How to Prepare for Volatile Markets

Volatility

The last few years have been a relatively calm period for the US stock market, with few of the large swings that characterized markets during the financial crisis and the subsequent few years. But if the start of this year is any indication, 2016 may be more turbulent. What should you do with your investments to protect yourself from that possibility?

The answer might actually be “nothing.” The first few days of a year don’t necessarily predict how the rest of the year will turn out. And larger market moves don’t necessarily mean you should make any changes to your portfolio. Markets go up and down all the time, and taking no risk with your investments would mean you wouldn’t have the chance to achieve more than meager returns. But if you are worried about market volatility there are a number of ways to try to combat it, some more advisable than others.

One way to try to protect yourself is to directly bet on volatility so that you’ll profit if markets become more tumultuous. These types of bets typically involve complex financial products such as options or exchange-traded products based on an index of stock market volatility. While betting on volatility can work in the short term if you guess correctly, it’s generally a terrible long-term strategy. For example, the iPath S&P 500 VIX Short-Term Futures ETN, one of the exchange-traded products tied to volatility, has lost more than 99% of its value since early 2009. Unless you fully understand how these types of products work and the unique risks involved, betting directly on volatility probably isn’t a good idea.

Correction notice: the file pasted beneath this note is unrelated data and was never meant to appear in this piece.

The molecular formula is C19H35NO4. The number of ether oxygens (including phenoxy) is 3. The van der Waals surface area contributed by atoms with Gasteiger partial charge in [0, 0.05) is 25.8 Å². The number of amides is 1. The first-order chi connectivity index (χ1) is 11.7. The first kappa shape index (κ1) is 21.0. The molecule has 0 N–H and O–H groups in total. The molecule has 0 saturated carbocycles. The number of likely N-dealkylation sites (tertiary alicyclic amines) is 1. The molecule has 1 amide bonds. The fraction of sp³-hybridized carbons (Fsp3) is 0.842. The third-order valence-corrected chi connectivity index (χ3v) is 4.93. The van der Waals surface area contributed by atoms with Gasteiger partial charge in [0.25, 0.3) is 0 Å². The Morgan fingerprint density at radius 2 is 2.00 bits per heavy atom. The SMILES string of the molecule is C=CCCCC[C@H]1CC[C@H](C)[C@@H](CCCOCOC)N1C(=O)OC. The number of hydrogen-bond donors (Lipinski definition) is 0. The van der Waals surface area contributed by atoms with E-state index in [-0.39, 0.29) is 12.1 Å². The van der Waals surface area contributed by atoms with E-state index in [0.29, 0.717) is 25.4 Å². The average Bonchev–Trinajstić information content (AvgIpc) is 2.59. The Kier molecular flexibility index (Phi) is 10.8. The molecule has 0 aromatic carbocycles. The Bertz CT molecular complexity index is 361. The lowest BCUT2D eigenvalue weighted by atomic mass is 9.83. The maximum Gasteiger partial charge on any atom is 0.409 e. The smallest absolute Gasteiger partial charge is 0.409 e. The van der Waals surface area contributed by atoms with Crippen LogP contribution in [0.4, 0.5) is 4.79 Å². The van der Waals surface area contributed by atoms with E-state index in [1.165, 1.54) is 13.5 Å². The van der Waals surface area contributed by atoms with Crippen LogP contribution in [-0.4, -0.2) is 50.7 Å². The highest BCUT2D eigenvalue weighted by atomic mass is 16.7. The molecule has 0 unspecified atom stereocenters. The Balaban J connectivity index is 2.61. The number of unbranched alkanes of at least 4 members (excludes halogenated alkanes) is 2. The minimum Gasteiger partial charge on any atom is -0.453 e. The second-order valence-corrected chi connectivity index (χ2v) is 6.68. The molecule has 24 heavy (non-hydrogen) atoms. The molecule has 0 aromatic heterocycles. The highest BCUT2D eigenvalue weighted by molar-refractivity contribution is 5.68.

A second way to try to counteract stormy markets is to shift some of your stock allocation into “low-volatility” funds. These investment products have proliferated in recent years and hold stocks that historically have had been less volatile. These funds can indeed help reduce the impact of choppy markets, but there’s no guarantee that the stocks that historically bounced around less will outperform during any one future period of stock market instability. It’s also worth considering that some of these funds may shift your exposure not just toward less-volatile individual stocks, but also more broadly to less-volatile market sectors (such as utilities). Changing your sector exposure isn’t necessarily good or bad, but it’s something to be aware of if you’re thinking about low-volatility funds.

Perhaps the simplest way to prepare for market turbulence is simply to shift some of your allocation in higher-risk investments (such as stocks) into lower-risk investments (such as bonds). Shifting your allocation doesn’t mean completely abandoning stocks—you don’t want to make it impossible to achieve your financial goals if stocks actually perform well—but rather making slight adjustments so that you’re more comfortable with how your portfolio is positioned. After all, if the possibility of more volatile markets is keeping you awake at night, that may be a sign that your portfolio isn’t properly calibrated to your risk tolerance.